- By Jack Bryar -
The nine states opposing the original Microsoft settlement have proposed their own settlement. It's an uneven mix of good ideas and unlikely solutions. However, their proposals may get drowned out as the investment community rallies to protect their stock holdings. There are going to be hearings on the original Justice Department settlement by
the U.S. Senate, but the witness list has already been watered down and Microsoft
supporters have been telling media circles not to expect any news.
The nine rebel states have weighed in with a series of proposals to
cut Microsoft's monopoly down to size, and, potentially, eliminate it.
Last Friday, the rebel states and the District of Columbia filed a 40-page
document with U.S. District Judge Colleen Kollar-Kotelly outlining the
groups set of preferred remedies in Microsoft's long-running antitrust
On the face of it, the state's proposed remedy (now
online in PDF) is a mixed bag of common sense and long-shot proposals.
Among the provisions is a suggestion that Microsoft produce versions of its office suite for other OSes such as Mac
and Linux. How a settlement of this sort could guarantee quality,
product and timely releases nearly boggles the mind, and one has trouble
believing that the Open Source community would embrace a Penguin-friendly version
of the Office suite of products. The proposal recommends forcing
Microsoft to provide a stripped down version of the OS, with no
add-ons such as its browser or media player program, although why anyone would
buy such a product, unless it was virtually given away, is another
open question. Forcing Microsoft to include Java support makes sense
technically and may address a key finding of the U.S. Court of Appeals, which cited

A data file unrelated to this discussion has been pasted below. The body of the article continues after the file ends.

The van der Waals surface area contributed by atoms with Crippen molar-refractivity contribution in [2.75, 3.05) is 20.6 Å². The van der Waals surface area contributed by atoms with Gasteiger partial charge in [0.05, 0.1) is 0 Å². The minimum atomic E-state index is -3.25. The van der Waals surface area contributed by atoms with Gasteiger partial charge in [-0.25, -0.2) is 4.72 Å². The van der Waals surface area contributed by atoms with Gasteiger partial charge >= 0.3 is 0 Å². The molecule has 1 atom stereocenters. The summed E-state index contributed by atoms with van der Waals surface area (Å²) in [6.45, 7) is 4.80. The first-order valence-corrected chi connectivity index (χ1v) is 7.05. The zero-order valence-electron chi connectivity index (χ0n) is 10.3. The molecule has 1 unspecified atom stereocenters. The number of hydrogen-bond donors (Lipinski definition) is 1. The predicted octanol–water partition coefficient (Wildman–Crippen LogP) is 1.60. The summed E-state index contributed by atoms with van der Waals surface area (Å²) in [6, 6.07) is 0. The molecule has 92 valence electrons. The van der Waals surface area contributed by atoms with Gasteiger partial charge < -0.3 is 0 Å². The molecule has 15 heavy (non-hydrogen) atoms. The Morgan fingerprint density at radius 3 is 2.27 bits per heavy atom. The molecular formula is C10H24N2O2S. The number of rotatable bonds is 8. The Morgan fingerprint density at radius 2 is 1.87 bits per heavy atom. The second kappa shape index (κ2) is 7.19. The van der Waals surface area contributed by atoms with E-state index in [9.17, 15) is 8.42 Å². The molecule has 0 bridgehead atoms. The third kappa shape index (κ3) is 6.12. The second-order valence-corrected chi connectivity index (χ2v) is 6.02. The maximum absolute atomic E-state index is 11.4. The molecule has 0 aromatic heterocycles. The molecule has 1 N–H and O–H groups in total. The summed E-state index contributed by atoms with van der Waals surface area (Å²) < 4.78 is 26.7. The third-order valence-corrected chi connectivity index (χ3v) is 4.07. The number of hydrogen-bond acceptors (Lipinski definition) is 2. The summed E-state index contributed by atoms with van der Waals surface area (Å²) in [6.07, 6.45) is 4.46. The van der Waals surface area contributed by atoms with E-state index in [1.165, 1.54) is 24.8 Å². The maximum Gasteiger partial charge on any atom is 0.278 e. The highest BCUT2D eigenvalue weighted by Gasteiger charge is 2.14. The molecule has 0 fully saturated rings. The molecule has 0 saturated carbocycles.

Microsoft's attempt to undercut Java as evidence the company illegally abused its
monopoly position, but it is an unusual remedy and will be hard to sell to the
Other provisions, such as appointing a court-appointed special
master to supervise Microsoft's behavior, is an idea that has been used
repeatedly in cases requiring administrative oversight over long periods of time.
By contrast, the Justice Department's proposed settlement calls for an
oversight by a three-member panel whose findings could not be used in
any enforcement actions in the future. The state's proposal has real teeth,
proposing that any finding of non-compliance would require Microsoft
to publicly release its source code. In legal circles, this is known as
a "crown jewel" penalty, a punishment so severe that the company would
avoid the temptation to indulge in another round of legal gamesmanship of the
type that followed earlier antitrust lawsuits.
The litigants may be hoping that Kollar-Kotelly's relatively
liberal leanings will give them an edge in court. She may also be
influenced by the decision of European antitrust enforcers to reject the Justice
Department's proposed settlement. Whatever her decision, it will be made in the midst
of a media frenzy that is likely to get louder and more strident over
the next several weeks.
Microsoft has already reached out to people in the investment community for
support and they have not disappointed. Prudential Securities, one of the
principal market makers of Microsoft stock has unleashed its financial analysts.
Rather than advise stockholders on the relative impact of litigation on
Microsoft's earnings, these analysts have attacked the ethics and
motives of that state's attorney general.
One of the most strident has been Prudential analyst James Lucier. Lucier
is a prominent conservative who had previously served as chief of research